At the risk of agreeing with Stockdocx for a change....



I feel WDFC has a coca cola type moat. No it's not coke; yes it's the same type of moat. People are willing to pay more for the product just because of the name. Oil prices will probably impact profit but it will have more impact on competition working with less gross margin.

I think WDFC is well suited for using DCF. DCF gives me a price of $28 after deducting a 25% margin of safety. I would happily allocate 5% of my portfolio to WDFC if it drops to $22. For now it has made my watchlist.


Happy investing to All !
kuuks
Kuuks - 6 years ago
Bruce Greenwald does a great writeup of WDFC in his book "value investing: from graham to buffett and beyond". It is a great company no doubt but I don't think it is undervalued.

Dave I think they are able to pass on higher costs to customers. Think of it this way: the average household will hold one can for a couple years and at a few dollars a can, a price increase has a marginal effect on the wallet. The other customers are mechanics who obviously buy it more regularly but even they won't look for alternatives if the price increases. The demand for WD40 is quite inelastic. As for competition, WD40 has a massive market share and as Greenwald points out, a company with massive resources could probably push them out but it wouldn't be profitable for such a small market with very slow growth.
tkervin
Tkervin - 6 years ago
A note on the bulk users. Most small metal shops buy gallon sizes or spray cans. Typically the way a shop switches to another product is if that product is being "pushed" by their fastener/tool/welding equipment supplier. Think Fastenal or the smaller local supply house. Otherwise the price is low enough to fly under the radar...........WDFC is very near my buy price. I would use 15x the low $1.90 estimate or $28.50.
tkervin
Tkervin - 6 years ago
I need to amend my last post. 15x the $1.80 revised eps estimate or $27......:-)
Dr. Paul Price
Dr. Paul Price premium member - 6 years ago
If you caught the exact to-the-penny low in 2004 - 2005 - 2006 and 2007 you would have paid 16.3x, 15.6x, 15.6x and 17x those periods 12-months actual full-year earnings.

If you waited to buy at 15x you would not have been able to purchase these shares at anytime since their low point in March of 2003.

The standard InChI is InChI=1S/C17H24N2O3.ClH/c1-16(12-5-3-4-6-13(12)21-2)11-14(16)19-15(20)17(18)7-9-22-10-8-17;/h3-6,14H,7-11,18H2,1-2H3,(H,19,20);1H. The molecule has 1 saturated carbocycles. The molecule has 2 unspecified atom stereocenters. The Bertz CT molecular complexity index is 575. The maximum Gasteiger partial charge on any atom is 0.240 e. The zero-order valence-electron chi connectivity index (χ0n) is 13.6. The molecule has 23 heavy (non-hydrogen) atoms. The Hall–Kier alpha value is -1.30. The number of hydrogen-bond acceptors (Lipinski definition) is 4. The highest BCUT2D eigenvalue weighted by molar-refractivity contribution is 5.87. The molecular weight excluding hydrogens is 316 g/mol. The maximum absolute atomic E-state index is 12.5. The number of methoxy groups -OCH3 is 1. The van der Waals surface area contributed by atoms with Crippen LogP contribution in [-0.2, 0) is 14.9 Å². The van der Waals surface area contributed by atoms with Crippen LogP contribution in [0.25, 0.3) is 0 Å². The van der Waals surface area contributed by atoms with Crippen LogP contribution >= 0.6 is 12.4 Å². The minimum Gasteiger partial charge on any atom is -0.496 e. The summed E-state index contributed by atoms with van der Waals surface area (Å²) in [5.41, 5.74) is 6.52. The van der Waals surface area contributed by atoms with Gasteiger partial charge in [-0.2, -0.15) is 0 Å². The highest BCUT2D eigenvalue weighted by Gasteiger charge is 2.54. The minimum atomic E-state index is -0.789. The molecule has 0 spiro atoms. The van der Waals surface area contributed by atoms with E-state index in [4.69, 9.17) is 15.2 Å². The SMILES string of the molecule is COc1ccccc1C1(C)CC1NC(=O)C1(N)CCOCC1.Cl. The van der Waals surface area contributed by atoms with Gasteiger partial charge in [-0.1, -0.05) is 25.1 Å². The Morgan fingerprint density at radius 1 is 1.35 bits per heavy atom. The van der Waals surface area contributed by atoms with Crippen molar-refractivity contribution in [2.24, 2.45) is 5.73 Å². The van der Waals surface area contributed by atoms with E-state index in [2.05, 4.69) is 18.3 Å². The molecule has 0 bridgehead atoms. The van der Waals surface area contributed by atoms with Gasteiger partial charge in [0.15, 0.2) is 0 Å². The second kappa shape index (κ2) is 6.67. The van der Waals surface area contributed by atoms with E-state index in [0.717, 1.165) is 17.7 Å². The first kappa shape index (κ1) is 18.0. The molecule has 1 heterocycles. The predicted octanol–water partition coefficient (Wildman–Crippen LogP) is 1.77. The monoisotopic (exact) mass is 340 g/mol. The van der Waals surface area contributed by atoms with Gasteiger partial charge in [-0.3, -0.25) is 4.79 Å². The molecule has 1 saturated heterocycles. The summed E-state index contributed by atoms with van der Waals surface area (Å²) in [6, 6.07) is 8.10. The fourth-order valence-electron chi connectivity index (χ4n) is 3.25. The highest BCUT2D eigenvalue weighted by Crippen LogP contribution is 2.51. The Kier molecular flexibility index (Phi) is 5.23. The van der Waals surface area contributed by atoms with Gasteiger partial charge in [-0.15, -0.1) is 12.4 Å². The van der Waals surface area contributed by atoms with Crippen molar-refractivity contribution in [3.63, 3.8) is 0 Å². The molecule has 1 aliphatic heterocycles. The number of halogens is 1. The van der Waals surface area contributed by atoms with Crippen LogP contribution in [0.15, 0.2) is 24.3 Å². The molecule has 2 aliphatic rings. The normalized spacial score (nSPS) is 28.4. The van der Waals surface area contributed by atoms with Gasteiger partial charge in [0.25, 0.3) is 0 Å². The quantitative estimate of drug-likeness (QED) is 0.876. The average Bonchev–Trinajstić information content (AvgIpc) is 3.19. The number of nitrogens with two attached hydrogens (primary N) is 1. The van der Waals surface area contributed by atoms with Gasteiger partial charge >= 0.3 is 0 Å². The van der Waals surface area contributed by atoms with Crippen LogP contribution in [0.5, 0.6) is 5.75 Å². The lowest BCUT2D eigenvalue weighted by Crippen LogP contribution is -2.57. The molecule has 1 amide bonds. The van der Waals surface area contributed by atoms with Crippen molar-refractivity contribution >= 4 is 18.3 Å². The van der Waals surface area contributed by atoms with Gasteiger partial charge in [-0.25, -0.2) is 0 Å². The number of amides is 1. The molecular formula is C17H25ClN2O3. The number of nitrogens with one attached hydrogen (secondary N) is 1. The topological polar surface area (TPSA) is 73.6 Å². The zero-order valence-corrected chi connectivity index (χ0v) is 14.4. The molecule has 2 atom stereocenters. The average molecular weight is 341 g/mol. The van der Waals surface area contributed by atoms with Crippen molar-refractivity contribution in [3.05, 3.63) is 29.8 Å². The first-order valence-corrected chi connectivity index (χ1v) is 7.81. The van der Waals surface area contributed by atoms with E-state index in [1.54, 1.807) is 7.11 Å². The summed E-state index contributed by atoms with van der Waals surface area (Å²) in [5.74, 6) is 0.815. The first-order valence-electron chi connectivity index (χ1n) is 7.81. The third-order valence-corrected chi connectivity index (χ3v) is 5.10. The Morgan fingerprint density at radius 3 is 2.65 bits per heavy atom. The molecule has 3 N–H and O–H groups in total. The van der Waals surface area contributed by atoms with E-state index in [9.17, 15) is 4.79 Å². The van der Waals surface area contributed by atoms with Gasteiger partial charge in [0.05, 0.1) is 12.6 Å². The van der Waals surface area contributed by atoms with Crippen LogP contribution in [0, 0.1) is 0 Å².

You would have missed these moves:

(not including dividends)

Year / Low ........ Following Year's High .... % Gain

2004 / $24.50 ............. $34.20 ...........39.59%

2005 / $25.00 ............. $37.60 ...........50.40%

2006 / $26.00 ............. $42.70 ...........64.23%

2007 / $30.80 ............. $38.10 ...........23.70%*

* 2008 high through April 11th.

Waiting for something that isn't likely to happen can keep you from making a sound investment. Why not take a half position now and buy more if the shares do go down further?
tkervin
Tkervin - 6 years ago
Normally I would agree. However there are now more stocks selling at low historic multiples than in the last few years. A wider playing field to chose from so I am more selective. If we are not at a market bottom, (and I am agnostic on that score), there are more multi-year multiple lows to come as the market's decline continues. With some exceptions, I limit myself to one or two companies per sector (tech, industrials, etc.), so the bar for purchase is set fairly high. Just waiting for a very fat pitch......:-) An added note: I do scale into positions, most importantly in falling markets......very good advice.
tkervin
Tkervin - 6 years ago
Another note........I have a tendency to be a buy and hold investor. So the chart detailing the yearly potential gains if you bought at the low and sold at the high each year would not apply to me. (Or to most others unless they were very fortunate). A more likely, (and still fortunate because you would have to have bought at an absolute yearly low), outcome would be to buy at the low in 2004 of $24.50 and still be a holder now at $29.57. An investor buying at average 2004 price would be at break even or so at this point. You would have had your dividend income of course which would have covered your loss to inflation.
Dr. Paul Price
Dr. Paul Price premium member - 6 years ago
Anyone who didn't sell this when it hit almost $43 late in 2007 just wasn't paying attention.

It was then over 23x projected earnings and yielding only 2.06%.

You get great trading opportunities on what looks like a staid stock, virtually every year, if you buy at good valuations. That would be true even if you don't hit the exact lows and highs.

In a time when fixed income rates are extremely low this stock is a great, rather conservative, holding with decent upside.